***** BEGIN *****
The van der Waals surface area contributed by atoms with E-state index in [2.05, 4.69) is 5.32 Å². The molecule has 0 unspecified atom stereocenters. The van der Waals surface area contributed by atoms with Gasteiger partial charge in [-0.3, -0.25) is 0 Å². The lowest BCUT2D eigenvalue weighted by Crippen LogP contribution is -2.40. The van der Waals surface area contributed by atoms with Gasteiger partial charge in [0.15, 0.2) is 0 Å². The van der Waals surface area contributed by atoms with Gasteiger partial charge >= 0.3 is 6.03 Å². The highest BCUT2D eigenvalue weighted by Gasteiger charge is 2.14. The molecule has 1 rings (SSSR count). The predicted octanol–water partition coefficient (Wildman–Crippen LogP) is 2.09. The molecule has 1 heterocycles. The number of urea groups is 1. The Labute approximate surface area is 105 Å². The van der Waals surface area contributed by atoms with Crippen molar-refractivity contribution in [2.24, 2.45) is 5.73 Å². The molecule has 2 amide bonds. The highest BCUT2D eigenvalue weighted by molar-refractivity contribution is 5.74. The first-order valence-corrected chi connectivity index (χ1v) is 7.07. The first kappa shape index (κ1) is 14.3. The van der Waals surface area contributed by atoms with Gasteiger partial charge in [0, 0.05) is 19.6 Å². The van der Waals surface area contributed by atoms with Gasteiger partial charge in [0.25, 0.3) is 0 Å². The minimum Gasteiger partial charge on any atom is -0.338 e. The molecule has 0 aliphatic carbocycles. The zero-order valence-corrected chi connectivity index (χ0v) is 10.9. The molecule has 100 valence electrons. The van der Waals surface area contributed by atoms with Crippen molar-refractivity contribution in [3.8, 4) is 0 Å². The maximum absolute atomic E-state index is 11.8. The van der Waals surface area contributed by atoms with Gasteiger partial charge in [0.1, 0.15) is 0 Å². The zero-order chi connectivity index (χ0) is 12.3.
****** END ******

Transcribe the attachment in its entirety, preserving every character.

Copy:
The van der Waals surface area contributed by atoms with E-state index in [2.05, 4.69) is 5.32 Å². The molecule has 0 unspecified atom stereocenters. The van der Waals surface area contributed by atoms with Gasteiger partial charge in [-0.3, -0.25) is 0 Å². The lowest BCUT2D eigenvalue weighted by Crippen LogP contribution is -2.40. The van der Waals surface area contributed by atoms with Gasteiger partial charge in [0.15, 0.2) is 0 Å². The van der Waals surface area contributed by atoms with Gasteiger partial charge >= 0.3 is 6.03 Å². The highest BCUT2D eigenvalue weighted by Gasteiger charge is 2.14. The molecule has 1 rings (SSSR count). The predicted octanol–water partition coefficient (Wildman–Crippen LogP) is 2.09. The molecule has 1 heterocycles. The number of urea groups is 1. The Labute approximate surface area is 105 Å². The van der Waals surface area contributed by atoms with Crippen molar-refractivity contribution in [2.24, 2.45) is 5.73 Å². The molecule has 2 amide bonds. The highest BCUT2D eigenvalue weighted by molar-refractivity contribution is 5.74. The first-order valence-corrected chi connectivity index (χ1v) is 7.07. The first kappa shape index (κ1) is 14.3. The van der Waals surface area contributed by atoms with Gasteiger partial charge in [0, 0.05) is 19.6 Å². The van der Waals surface area contributed by atoms with Gasteiger partial charge in [0.25, 0.3) is 0 Å². The minimum Gasteiger partial charge on any atom is -0.338 e. The molecule has 0 aliphatic carbocycles. The zero-order valence-corrected chi connectivity index (χ0v) is 10.9. The molecule has 100 valence electrons. The van der Waals surface area contributed by atoms with Crippen molar-refractivity contribution in [3.8, 4) is 0 Å². The maximum absolute atomic E-state index is 11.8. The van der Waals surface area contributed by atoms with Gasteiger partial charge in [0.1, 0.15) is 0 Å². The zero-order chi connectivity index (χ0) is 12.3.